To The Ones Who Supported Me Through My Grief

To the ones who held space for me and supported me in the midst of my grief:

You appreciate my patience and understanding, and my willingness to be flexible. But it was you who taught me how to support you in these ways. And every opportunity that I get to support you, I am grateful to you for it. 

When my world fell apart, you were there. Every moment that I needed you, you were always there. You called me just to let me talk, just to listen. You asked nothing of me in return. My life had collapsed and I was in crisis, and while the rest of the world tried to fix me with bandaids, you helped me to heal. Your phone calls and messages just to ask me how I am, just to give me a chance to open the valves and release the pain that continued to build up in my heart,  showed me that I’m not alone. And despite the overwhelming loneliness, I knew that you were always there, and that I wasn’t alone.

You accepted my pain. While most people became uncomfortable with my pain, you accepted it as just another part of me, a part of me that needed to be tended to and acknowledged, yet was often ignored. Others would pretend it didn’t exist. They would avoid me because my pain was the elephant no one wanted in the room. I know they talked about me. Poor Becky. I can’t imagine what she’s going through. I don’t know what I would do if it was me. Just awful. I know they talked about me because they cared. And I know they thought about me because they cared. They wished it wasn’t so, they wished they could help. And they likely would have helped if they knew how. They didn’t know how, but you did.

I can point to exactly what you did for me. You called. You asked me how I was, and when I gave you the bullshit answer you asked again, and I opened up. I poured my heart out to you. I cried, I yelled, I laughed, I smiled, I died inside… and you asked nothing of me in return. And for a long time, I gave you nothing in return because I had nothing to give. You allowed me to be selfish and take up your time and your emotional energy. You took the weight of my pain upon yourself with your compassion and love and you beared the weight of it so that I could take some of it off my shoulders. You breathed in my pain so that I could breathe in a little bit of relief.

You didn’t need to do the things you did, but you did them anyway. You didn’t need to hold that kind of space for me, but you held it anyway. You didn’t need to ease my pain by carrying some of it yourself, but you did it anyway. Your compassion, your kindness, your love – these things changed me. You taught me compassion. You taught me the value of just being there, even if just in silence. You taught me that sometimes the most healing thing a person can do is not to fix, but just to accept the broken pieces for what they are, and to know that it’s ok to be broken.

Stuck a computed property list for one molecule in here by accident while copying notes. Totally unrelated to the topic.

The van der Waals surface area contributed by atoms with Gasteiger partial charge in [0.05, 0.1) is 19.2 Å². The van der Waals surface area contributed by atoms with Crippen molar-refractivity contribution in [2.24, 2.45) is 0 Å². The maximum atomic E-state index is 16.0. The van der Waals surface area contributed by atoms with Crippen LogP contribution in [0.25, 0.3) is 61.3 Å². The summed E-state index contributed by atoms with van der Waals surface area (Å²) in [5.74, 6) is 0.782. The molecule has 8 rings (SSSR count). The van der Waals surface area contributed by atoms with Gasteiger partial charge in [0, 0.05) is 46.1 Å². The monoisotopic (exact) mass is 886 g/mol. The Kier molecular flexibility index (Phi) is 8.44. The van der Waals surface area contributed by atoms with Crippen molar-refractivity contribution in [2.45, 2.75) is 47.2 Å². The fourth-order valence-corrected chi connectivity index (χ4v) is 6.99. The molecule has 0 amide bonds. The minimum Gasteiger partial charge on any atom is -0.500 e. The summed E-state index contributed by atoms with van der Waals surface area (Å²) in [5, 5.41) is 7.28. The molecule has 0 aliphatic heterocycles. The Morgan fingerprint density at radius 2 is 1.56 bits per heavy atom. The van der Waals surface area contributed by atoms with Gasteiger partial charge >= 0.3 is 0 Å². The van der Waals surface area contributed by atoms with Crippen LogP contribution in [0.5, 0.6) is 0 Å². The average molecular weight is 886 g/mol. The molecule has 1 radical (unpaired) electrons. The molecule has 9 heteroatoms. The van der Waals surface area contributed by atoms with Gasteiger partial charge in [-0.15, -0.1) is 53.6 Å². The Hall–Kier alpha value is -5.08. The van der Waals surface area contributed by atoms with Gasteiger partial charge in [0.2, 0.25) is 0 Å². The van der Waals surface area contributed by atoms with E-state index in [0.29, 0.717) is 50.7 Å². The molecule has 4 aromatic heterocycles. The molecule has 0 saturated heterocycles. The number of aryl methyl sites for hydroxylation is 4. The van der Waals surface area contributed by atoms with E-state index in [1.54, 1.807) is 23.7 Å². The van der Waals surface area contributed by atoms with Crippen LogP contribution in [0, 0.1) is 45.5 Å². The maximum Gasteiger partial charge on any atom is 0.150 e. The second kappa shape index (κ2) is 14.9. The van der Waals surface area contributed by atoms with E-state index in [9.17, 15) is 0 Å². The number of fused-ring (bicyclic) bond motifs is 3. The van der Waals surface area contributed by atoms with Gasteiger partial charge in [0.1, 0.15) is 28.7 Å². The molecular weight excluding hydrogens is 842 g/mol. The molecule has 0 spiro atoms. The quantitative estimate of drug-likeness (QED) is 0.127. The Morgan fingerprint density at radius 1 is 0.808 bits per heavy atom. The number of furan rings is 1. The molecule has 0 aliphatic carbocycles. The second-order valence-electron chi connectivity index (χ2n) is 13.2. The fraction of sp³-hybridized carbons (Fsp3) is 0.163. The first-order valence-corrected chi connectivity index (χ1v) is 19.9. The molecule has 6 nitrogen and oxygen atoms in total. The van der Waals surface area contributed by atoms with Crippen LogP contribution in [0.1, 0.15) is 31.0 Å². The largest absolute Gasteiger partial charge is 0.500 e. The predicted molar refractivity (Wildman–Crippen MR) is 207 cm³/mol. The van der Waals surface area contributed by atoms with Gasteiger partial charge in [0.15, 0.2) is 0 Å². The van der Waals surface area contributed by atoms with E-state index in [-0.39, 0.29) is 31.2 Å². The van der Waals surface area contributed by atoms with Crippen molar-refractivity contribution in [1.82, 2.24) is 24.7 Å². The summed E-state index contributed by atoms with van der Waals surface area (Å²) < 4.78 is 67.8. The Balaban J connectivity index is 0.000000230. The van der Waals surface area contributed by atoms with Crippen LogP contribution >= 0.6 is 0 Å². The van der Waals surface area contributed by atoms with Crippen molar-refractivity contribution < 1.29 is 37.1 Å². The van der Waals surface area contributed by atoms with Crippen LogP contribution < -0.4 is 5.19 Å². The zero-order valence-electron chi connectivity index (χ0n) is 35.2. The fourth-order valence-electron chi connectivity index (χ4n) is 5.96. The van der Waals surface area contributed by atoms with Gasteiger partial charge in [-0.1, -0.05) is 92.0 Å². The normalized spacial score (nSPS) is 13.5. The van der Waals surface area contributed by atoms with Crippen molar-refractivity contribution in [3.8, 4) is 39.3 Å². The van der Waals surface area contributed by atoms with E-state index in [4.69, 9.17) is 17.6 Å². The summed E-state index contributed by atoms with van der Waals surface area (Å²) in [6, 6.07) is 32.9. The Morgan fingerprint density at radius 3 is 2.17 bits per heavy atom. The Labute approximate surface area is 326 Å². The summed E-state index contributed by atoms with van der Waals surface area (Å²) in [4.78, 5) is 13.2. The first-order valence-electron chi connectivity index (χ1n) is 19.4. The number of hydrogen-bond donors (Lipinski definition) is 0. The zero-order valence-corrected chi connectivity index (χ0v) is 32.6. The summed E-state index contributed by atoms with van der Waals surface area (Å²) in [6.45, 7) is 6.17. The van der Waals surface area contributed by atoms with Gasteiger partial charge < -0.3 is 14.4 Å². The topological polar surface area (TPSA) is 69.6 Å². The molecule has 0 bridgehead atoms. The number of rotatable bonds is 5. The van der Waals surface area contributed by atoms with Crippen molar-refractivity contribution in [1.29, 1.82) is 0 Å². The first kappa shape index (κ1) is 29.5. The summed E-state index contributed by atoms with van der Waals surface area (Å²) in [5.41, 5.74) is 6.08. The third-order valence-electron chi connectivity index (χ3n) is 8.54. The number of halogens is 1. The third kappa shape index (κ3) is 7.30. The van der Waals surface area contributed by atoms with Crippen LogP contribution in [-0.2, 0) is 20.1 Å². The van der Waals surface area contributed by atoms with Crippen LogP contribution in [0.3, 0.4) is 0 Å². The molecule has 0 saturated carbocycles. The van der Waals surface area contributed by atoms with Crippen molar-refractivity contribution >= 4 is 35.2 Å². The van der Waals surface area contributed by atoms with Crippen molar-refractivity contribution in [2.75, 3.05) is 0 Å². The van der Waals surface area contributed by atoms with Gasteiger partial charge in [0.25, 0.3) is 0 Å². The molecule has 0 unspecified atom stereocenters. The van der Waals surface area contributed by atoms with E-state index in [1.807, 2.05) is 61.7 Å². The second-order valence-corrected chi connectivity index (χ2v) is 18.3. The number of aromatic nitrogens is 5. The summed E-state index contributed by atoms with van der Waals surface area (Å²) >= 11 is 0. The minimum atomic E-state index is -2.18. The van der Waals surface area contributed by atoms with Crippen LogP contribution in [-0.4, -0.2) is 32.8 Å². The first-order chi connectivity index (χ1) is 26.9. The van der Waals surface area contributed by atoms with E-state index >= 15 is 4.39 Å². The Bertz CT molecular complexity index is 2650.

What you have done for me means more than you will ever know. Thank You.


Published by

Becky Nolan

I a widowed mom to my young daughter. I lost my husband suddenly at the age of 29, leaving me with a one year old child to raise on my own. I live in Connecticut, where I met, married, and lost the man that I am still proud to call my husband. Every day I struggle. Every day I learn. Every day I am grateful for the time I had with him, and for the little girl he gave me before he left. I have found comfort and healing in writing. I have found purpose in sharing my story, knowing that so many others have been through it, too. Knowing that everyone has experienced loss and struggle. Words can be healing when they come from that deeply honest place within the soul. Grief is too lonely a road to walk alone, so I aim to give comfort and company on that lonely road.

One thought on “To The Ones Who Supported Me Through My Grief”

  1. This just speaks to my heart. I’ve only just begun this journey but see that it will be an incredibly lonely one. I have an amazing group of friends upon whom I know I can rely to see me through. I shared this with them. Thanks for putting it into words.


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